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What's the best way to learn a new language?

by Carolyn Hopping (follow)
Travel (12)      Education (6)      Learning (3)      Language (2)     


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Image courtesy of Luca / Wikimedia Commons


Learning a new language as an adult can sometimes seem formidable, with some people achieving fluency very quickly and others struggling for years to understand simple phrases.
Different individuals also learn in different ways, with some finding that immersing themselves in another culture works best, while others prefer to take formal classes or learn online.

Have you ever learnt a new language as an adult? What was your experience? What worked best for you?

#Language
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I have never tried to learn a language past school, partly because I know how hard it is. I could never truly retain the information from classes, and going to the country without knowing any of the language is also hard to get by. I think a combination of initial classes, followed by vising the country and using the language, and then coming back for additional classes to keep it frsh in the mind is the bestway to go.
My second language is Italian. However, my parents very rarely spoke to us in anything other than English as their way of assimilating into Australia. Subsequently our Italian language skills are relatively quite poor compared to other immigrant children. My brothers and I did study Italian in high school however the very strict language rules demotivated us and we lacked interest in developing the language skills we should have considering our background.

We have each spent time in Italy and Europe and have used our basic and rustic Italian to develop our language skills ten fold. Living the language in the native country is the best methodology in learning and developing that language particularly within the context of conversation.

Admittedly not everyone has the funds to live overseas for months on end however, the expense of education today in Australia is almost akin to a cheap airfare and being part of a language exchange scheme.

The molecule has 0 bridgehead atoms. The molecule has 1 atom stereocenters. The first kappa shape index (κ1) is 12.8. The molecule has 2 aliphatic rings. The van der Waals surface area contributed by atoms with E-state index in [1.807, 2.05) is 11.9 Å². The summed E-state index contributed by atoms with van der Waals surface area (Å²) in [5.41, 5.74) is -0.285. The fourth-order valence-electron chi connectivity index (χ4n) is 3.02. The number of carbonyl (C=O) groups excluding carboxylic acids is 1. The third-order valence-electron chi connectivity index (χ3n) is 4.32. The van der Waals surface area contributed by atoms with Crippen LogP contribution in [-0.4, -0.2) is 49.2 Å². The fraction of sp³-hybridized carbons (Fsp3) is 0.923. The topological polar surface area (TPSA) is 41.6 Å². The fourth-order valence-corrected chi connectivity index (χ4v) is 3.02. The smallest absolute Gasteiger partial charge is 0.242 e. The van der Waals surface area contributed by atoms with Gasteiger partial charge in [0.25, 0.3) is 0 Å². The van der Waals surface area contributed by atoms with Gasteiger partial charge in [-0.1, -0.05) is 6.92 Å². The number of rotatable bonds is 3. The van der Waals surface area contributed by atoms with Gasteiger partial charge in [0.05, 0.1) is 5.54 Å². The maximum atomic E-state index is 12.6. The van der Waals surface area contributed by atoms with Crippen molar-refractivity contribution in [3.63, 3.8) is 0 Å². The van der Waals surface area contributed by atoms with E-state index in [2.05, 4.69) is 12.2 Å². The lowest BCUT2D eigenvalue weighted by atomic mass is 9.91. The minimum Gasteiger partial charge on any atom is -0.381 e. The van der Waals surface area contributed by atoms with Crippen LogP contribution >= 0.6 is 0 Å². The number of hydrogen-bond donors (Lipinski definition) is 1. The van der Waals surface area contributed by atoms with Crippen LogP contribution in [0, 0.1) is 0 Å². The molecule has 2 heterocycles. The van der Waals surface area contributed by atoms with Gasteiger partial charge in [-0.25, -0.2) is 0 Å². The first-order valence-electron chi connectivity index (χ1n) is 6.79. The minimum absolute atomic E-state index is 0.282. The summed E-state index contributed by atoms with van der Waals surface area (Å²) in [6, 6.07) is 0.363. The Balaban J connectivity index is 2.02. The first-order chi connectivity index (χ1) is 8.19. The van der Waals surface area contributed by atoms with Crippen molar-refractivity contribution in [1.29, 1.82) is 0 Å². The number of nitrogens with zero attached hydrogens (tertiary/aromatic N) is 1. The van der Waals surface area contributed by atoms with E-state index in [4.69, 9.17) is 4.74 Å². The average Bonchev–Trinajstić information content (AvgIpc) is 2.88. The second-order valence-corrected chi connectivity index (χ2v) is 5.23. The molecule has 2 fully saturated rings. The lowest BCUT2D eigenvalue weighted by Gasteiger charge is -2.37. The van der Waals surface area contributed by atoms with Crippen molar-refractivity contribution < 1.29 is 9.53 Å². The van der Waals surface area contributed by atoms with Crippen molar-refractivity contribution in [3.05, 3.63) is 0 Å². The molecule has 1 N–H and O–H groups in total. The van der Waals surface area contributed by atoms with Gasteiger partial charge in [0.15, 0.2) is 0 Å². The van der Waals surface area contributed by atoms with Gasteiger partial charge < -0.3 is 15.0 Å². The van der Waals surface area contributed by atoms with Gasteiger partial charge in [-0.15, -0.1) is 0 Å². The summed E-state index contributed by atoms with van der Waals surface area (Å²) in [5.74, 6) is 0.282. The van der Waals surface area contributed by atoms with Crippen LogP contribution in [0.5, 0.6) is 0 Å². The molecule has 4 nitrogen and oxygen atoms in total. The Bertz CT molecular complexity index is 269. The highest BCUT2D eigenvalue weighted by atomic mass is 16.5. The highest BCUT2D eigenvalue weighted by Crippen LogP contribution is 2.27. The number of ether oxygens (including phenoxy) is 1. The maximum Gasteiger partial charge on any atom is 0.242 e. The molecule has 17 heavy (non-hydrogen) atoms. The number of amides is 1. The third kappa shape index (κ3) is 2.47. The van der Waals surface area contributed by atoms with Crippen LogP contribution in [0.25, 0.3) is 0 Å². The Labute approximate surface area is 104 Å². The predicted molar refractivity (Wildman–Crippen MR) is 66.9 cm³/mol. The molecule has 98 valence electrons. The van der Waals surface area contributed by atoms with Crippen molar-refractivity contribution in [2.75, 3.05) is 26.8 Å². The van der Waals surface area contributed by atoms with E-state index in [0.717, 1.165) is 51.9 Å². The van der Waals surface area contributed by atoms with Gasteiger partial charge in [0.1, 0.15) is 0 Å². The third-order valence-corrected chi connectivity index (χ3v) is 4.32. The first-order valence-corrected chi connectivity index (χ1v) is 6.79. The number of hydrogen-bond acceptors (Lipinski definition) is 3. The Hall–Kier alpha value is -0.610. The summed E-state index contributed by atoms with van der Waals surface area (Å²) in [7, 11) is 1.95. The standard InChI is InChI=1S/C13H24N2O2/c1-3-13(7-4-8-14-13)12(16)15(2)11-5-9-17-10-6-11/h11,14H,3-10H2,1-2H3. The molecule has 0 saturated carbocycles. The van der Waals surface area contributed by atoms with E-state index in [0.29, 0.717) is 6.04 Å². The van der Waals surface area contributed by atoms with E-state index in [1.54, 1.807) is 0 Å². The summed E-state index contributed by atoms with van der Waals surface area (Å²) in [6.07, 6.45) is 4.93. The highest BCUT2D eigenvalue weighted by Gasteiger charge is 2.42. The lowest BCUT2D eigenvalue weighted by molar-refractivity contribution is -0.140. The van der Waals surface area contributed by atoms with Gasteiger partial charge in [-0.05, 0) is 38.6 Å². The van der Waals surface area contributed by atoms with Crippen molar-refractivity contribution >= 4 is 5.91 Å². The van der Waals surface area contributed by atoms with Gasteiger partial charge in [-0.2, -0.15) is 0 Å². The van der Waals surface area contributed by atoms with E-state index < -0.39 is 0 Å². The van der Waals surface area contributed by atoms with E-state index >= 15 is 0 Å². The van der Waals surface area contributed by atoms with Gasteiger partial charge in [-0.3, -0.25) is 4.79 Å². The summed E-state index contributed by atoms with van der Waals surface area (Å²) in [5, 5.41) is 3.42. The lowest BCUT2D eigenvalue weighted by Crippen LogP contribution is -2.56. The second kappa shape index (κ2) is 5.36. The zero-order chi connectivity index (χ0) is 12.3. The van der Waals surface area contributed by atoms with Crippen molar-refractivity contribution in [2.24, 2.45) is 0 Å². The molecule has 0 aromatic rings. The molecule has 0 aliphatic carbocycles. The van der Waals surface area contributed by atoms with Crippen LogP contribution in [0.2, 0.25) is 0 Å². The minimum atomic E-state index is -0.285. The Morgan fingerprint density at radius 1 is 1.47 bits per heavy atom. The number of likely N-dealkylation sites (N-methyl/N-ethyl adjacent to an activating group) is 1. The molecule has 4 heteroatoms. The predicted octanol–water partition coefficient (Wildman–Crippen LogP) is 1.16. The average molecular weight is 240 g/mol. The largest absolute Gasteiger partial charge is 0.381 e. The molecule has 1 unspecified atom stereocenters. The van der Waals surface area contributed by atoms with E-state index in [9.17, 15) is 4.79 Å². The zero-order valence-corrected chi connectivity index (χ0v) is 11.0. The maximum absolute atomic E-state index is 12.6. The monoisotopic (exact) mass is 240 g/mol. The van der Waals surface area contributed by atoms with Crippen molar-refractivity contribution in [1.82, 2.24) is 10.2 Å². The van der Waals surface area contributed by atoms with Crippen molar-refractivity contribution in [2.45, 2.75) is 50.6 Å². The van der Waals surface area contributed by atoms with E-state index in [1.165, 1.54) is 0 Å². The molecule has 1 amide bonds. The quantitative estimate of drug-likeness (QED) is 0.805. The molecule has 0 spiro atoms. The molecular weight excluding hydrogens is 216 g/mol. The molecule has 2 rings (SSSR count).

In summary - living the language and submersing yourself within that country's culture is the best way to learning.
As an adult I have attempted to learn Italian and French.

I did French for 3 years at school so I had an advantage there, however, decided I would rather learn a totally new language as already speak two languages apart from French.

I had great difficulty learning as an adult.
I was not so good at studying when I was at school, however, as I age, I am obviously worse than I was!

I ended up stopping the course as I just could not remember things and thought there was no real need to know this language anyway.

The language I speak German, landed me in jail once when I went to Germany, so I do not think it is necessary to know a language whilst overseas in many countries anyway, so I gave up.
by Finy
I struggle to learn new languages but my husband picks them up very quickly. When we moved to Belgium, I was alright as I had learnt French (slowly and painfully!) at school but when we moved to Germany I was stuck, as I just couldn't get to grips with the language. I think the best way to learn a language is through conversations with native speakers. Trying to memorise lists of vocab and verb declensions as an adult is not so helpful in my experience....
Live for some time in country in which chosen language is spoken! If that's possible!
I have a great program for learning Dutch which I can record into and have my prnounciation checked. I have found it very effective. It uses lesson plans, cue cards and revisions. The brand is Byki. I haven't actually learned the language properly because I have lacked the time to apply myself and practice but do remenber what I have learned so far.
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